What Ancient Civilizations can Teach Us About Engineering

August 4th, 2014:

Every few years there seems to be a new TV special explaining the “secrets” of how ancient civilizations accomplished their technical and engineering feats. There are claims that Martians built the pyramids, time travelers laid the Easter island statues, Bigfoot was seen leaving the site of the Big Dig, and so on. The explanation that is easier to swallow, is that ancient civilizations were very proficient with the technology of their day, in the same way that modern humans are proficient with modern technology. The reason why the methods of ancient civilizations seem mysterious and confusing to us, is because in our quest for faster, better and cheaper technologies, we have forgotten the “old methods”. As the pyramids demonstrate, even “primitive” technology can accomplish impressive feats.

What does this mean for the modern design and engineering field? Engineers and designers working in the industry in 2014 are afforded technological luxuries on a daily basis. Developments such as 3D CAD, mathematical modeling software and 3D printing have made it possible for the industry to do more, more quickly. However, that doesn’t mean we should abandon the “old ways” altogether. Just because we can draw something in a computer, doesn’t mean we can’t get the idea across more quickly in a hand drawn sketch. Just because computational software “does the work”, you still need to know the formulas to know if the answer makes sense. Just because we can 3D print something doesn’t mean it wouldn’t be faster and cheaper to make a quick prototype out of foam.

As engineers, our job is to solve problems. The technologies we use are tools to help us solve those problems, not solutions in and of themselves. That is to say, we should look at what the end goal is and figure out the most efficient way to get there. We should not rely on one method simply because it is the newest, or most comfortable, or easiest. Instead we should use the tool that most efficiently accomplishes the task.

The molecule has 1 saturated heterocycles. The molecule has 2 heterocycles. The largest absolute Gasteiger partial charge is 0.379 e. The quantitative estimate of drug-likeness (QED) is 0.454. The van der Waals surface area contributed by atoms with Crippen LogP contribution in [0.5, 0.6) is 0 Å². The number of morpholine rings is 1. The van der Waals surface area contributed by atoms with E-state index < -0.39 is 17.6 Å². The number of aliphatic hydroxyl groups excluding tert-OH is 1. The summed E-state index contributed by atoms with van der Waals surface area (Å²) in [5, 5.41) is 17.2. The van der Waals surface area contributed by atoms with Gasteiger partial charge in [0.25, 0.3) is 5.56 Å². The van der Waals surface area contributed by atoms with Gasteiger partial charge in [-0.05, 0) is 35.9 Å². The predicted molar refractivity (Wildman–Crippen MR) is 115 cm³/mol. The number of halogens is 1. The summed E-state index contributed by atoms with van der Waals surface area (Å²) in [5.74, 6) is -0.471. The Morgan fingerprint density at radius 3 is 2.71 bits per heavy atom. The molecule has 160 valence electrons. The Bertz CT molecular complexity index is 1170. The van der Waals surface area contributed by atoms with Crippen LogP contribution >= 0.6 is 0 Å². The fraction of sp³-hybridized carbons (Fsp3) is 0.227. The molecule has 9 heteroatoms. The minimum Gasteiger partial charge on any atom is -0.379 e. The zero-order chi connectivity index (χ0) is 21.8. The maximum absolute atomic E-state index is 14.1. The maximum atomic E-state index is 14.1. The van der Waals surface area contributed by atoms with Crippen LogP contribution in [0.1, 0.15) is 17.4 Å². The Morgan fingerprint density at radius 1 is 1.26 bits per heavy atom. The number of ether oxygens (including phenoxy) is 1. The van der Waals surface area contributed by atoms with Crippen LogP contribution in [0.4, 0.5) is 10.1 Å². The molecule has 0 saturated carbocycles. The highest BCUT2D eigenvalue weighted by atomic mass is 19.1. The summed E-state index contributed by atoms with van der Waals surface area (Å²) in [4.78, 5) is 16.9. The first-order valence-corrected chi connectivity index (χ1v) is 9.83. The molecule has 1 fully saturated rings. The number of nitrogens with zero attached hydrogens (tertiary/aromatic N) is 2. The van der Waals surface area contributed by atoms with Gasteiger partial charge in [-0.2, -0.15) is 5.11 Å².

Personally, I am very comfortable using CAD programs.  I frequently find myself using the program as I develop concepts, throwing my ideas at the screen, then erasing and re-drawing until the part works. However recently I’ve realized that, in the early stages of concept development, it would be much more efficient to sketch my ideas as opposed to resorting to CAD. A recent class by our industrial design team further reinforced this lesson. Even though (for now) my sketches are slower and less refined than what I can do with a computer, they are much more suited to impromptu brainstorms and whiteboard sketches during meetings. In this way, the low tech approach of sketching is preferable due to its portability. It still makes sense for me to develop my sketching skills despite the fact that there are far more advanced methods than pencil and paper.

The take-away is that, as industry professionals, we must use the correct tool for the job in all scenarios. In some cases, the “tool” that we are using may not have changed in the last 30 years, but that may just be evidence that it has been perfected. Finally, we should never overlook a tool or method simply because of its age. We should always keep knowledge of methods new and old, because we never know when something may be applicable.

- Mechanical Engineer Gerard Libby, Goddard Technologies